Imelda Staunton in Gypsy

gypsysavoytheatrelondon[1]

Imelda Staunton in Gypsy at the Savoy Theatre London

 

Gypsy, starring Imelda Staunton will transfer to the Savoy Theatre . The show opens on the 28th March and is currently booking until July 2015.

Along with Imelda, Lara Pulver and Kevin Whately are also expected to reprise their roles as Louise and Herbie in Jonathan Kent’s version of Athur Laurent’s classic musical.

The Chichester Festival theatre production received so many rave reviews that people have been practically begging for the show to come to London, breaking a 42 year absence from the West End stage.

Gypsy1[1]

Gypsy is the tale of a stage mom, Momma Rose, who will go to any lengths to showcase her daughters talents, especially her seemingly favourite child, Baby June. Constantly choreographing routines for Baby June to showcase her talents, Momma Rose as desperate for her kids, and the children she takes in as part of her act, to hit the big time as she is for them to stay young.

Rose is tested as her children grow into young women who wish to branch out on their own. Meanwhile, Rose’s long suffering partner, Herbie, is pushed to the limited by her obsessive need for her children to become stars.

Choreographed by Stephen Mear and with big designs by Anthony Ward, this production of Gypsy is one of the best yet!

Chichester has a glowing history of West End transfers, with many shows each year coming from the Festival Theatre. Recent transfers include Singin In The Rain, The Resistible Rise of Arturo Ui, Barnum, The Pajama Game and Sweeney Todd, which was also directed by Gypsy director Jonathan Kent and starred Imelda Staunton, who won an Olivier for her role as Mrs Lovett.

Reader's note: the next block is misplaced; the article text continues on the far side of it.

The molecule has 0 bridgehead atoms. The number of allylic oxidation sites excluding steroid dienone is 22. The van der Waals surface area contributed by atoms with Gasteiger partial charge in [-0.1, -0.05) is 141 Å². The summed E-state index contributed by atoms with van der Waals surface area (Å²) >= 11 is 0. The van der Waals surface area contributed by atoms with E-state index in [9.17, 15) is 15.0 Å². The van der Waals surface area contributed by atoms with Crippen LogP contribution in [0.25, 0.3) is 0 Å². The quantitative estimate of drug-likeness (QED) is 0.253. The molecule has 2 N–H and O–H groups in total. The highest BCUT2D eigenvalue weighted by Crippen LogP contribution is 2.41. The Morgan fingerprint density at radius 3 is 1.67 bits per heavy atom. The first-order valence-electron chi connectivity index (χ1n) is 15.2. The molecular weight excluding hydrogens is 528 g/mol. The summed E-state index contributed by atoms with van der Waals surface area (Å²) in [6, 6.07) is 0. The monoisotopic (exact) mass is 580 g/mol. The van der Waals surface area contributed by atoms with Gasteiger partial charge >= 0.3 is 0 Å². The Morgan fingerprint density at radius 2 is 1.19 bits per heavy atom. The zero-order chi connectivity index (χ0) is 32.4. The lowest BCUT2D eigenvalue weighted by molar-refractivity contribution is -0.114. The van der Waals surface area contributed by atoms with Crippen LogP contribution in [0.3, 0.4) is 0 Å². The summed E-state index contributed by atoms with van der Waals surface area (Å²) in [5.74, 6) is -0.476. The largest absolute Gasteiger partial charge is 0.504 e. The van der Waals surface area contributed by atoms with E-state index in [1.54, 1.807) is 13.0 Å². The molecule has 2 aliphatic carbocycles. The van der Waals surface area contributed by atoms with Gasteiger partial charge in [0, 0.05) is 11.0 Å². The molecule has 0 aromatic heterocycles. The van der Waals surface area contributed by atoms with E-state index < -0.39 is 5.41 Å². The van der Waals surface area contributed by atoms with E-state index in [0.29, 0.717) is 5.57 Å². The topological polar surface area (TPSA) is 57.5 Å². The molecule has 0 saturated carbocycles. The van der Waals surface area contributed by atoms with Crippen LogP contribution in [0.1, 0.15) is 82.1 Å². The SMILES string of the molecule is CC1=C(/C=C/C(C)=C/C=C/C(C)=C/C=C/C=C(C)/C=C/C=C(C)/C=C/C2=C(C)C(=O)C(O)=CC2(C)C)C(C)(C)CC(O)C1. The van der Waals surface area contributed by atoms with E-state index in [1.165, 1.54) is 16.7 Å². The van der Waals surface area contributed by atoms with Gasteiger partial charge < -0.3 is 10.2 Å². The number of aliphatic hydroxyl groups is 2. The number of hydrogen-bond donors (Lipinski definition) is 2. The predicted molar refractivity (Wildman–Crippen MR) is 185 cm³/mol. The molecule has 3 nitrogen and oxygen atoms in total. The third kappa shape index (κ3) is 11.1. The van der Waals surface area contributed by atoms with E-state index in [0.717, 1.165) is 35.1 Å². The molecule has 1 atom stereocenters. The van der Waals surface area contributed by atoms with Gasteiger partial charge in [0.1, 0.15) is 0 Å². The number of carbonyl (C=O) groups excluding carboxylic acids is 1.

Background of Gypsy the Musical

A musical based on the memoirs of Gypsy Rose Lee was a project of producer David Merrick and actress Ethel Merman. Merrick had read a chapter of Lee’s memoirs in Harper’s Magazine and approached Lee to obtain the rights. Jerome Robbins was interested, and wanted Leland Hayward as co-producer; Merman also wanted Hayward to produce her next show. Merrick and Hayward approached Arthur Laurents to write the book. As he relates, Laurents initially was not interested until he saw that the story was one of parents living their children’s lives. Composers Irving Berlin and Cole Porter declined the project. Finally, Robbins asked Stephen Sondheim, who agreed to do it. Sondheim had worked with Robbins and Laurents on the musical West Side Story. However, Merman did not want an unknown composer, and wanted Jule Styne to write the music. Although Sondheim initially refused to write only the lyrics, he was persuaded by Oscar Hammerstein to accept the job.

Holding the Man on DVD Here